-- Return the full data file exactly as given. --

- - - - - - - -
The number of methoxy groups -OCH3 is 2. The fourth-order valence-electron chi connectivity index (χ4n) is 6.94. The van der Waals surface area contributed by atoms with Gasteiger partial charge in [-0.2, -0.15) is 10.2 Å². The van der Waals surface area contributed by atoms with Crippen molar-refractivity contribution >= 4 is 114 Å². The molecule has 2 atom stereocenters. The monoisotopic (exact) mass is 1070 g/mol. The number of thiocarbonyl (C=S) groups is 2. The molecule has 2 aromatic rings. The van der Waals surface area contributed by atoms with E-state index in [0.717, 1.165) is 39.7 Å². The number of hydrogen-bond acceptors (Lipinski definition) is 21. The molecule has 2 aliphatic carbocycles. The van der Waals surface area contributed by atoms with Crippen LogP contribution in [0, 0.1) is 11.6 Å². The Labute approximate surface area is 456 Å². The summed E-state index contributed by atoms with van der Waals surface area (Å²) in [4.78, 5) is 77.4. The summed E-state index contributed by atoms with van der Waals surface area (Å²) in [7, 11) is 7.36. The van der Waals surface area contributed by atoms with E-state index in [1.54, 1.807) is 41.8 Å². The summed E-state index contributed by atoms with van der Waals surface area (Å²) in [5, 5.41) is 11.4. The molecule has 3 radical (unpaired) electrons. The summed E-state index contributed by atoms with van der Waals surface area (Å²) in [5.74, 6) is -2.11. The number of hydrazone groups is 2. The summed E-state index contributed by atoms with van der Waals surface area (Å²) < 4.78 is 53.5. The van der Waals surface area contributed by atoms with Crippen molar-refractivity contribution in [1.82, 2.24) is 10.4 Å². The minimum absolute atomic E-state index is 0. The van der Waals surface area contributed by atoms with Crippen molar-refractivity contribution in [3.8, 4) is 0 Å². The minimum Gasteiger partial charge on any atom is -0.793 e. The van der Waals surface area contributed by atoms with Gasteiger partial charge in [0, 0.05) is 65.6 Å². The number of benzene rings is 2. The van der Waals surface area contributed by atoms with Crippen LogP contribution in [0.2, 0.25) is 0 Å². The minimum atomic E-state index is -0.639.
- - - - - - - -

The number of methoxy groups -OCH3 is 2. The fourth-order valence-electron chi connectivity index (χ4n) is 6.94. The van der Waals surface area contributed by atoms with Gasteiger partial charge in [-0.2, -0.15) is 10.2 Å². The van der Waals surface area contributed by atoms with Crippen molar-refractivity contribution >= 4 is 114 Å². The molecule has 2 atom stereocenters. The monoisotopic (exact) mass is 1070 g/mol. The number of thiocarbonyl (C=S) groups is 2. The molecule has 2 aromatic rings. The van der Waals surface area contributed by atoms with E-state index in [0.717, 1.165) is 39.7 Å². The number of hydrogen-bond acceptors (Lipinski definition) is 21. The molecule has 2 aliphatic carbocycles. The van der Waals surface area contributed by atoms with Crippen LogP contribution in [0, 0.1) is 11.6 Å². The Labute approximate surface area is 456 Å². The summed E-state index contributed by atoms with van der Waals surface area (Å²) in [4.78, 5) is 77.4. The summed E-state index contributed by atoms with van der Waals surface area (Å²) in [7, 11) is 7.36. The van der Waals surface area contributed by atoms with E-state index in [1.54, 1.807) is 41.8 Å². The summed E-state index contributed by atoms with van der Waals surface area (Å²) in [5, 5.41) is 11.4. The molecule has 3 radical (unpaired) electrons. The summed E-state index contributed by atoms with van der Waals surface area (Å²) in [5.74, 6) is -2.11. The number of hydrazone groups is 2. The summed E-state index contributed by atoms with van der Waals surface area (Å²) < 4.78 is 53.5. The van der Waals surface area contributed by atoms with Crippen molar-refractivity contribution in [1.82, 2.24) is 10.4 Å². The minimum absolute atomic E-state index is 0. The van der Waals surface area contributed by atoms with Crippen molar-refractivity contribution in [3.8, 4) is 0 Å². The minimum Gasteiger partial charge on any atom is -0.793 e. The van der Waals surface area contributed by atoms with Gasteiger partial charge in [0, 0.05) is 65.6 Å². The number of benzene rings is 2. The van der Waals surface area contributed by atoms with Crippen LogP contribution in [0.2, 0.25) is 0 Å². The minimum atomic E-state index is -0.639.